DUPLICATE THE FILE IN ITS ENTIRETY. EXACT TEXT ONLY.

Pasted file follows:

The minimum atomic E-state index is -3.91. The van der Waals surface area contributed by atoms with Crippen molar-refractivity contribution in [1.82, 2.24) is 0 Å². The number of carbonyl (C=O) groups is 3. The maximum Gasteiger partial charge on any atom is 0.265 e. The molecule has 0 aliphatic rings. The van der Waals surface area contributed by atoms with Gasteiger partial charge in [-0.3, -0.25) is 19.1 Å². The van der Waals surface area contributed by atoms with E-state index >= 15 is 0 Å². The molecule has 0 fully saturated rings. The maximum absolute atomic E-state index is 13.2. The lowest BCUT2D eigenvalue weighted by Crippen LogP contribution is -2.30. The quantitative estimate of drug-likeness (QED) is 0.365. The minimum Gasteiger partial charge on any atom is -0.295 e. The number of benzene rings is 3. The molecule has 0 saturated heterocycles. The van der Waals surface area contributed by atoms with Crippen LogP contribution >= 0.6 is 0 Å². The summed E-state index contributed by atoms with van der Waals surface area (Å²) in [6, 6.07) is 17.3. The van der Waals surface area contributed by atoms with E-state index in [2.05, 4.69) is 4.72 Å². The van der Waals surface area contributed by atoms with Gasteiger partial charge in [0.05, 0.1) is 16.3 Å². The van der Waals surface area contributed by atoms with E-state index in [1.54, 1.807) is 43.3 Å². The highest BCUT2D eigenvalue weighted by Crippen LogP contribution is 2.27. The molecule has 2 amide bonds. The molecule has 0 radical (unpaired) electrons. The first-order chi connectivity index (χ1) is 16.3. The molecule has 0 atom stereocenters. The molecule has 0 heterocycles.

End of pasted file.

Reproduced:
The minimum atomic E-state index is -3.91. The van der Waals surface area contributed by atoms with Crippen molar-refractivity contribution in [1.82, 2.24) is 0 Å². The number of carbonyl (C=O) groups is 3. The maximum Gasteiger partial charge on any atom is 0.265 e. The molecule has 0 aliphatic rings. The van der Waals surface area contributed by atoms with Gasteiger partial charge in [-0.3, -0.25) is 19.1 Å². The van der Waals surface area contributed by atoms with E-state index >= 15 is 0 Å². The molecule has 0 fully saturated rings. The maximum absolute atomic E-state index is 13.2. The lowest BCUT2D eigenvalue weighted by Crippen LogP contribution is -2.30. The quantitative estimate of drug-likeness (QED) is 0.365. The minimum Gasteiger partial charge on any atom is -0.295 e. The number of benzene rings is 3. The molecule has 0 saturated heterocycles. The van der Waals surface area contributed by atoms with Crippen LogP contribution >= 0.6 is 0 Å². The summed E-state index contributed by atoms with van der Waals surface area (Å²) in [6, 6.07) is 17.3. The van der Waals surface area contributed by atoms with E-state index in [2.05, 4.69) is 4.72 Å². The van der Waals surface area contributed by atoms with Gasteiger partial charge in [0.05, 0.1) is 16.3 Å². The van der Waals surface area contributed by atoms with E-state index in [1.54, 1.807) is 43.3 Å². The highest BCUT2D eigenvalue weighted by Crippen LogP contribution is 2.27. The molecule has 2 amide bonds. The molecule has 0 radical (unpaired) electrons. The first-order chi connectivity index (χ1) is 16.3. The molecule has 0 atom stereocenters. The molecule has 0 heterocycles.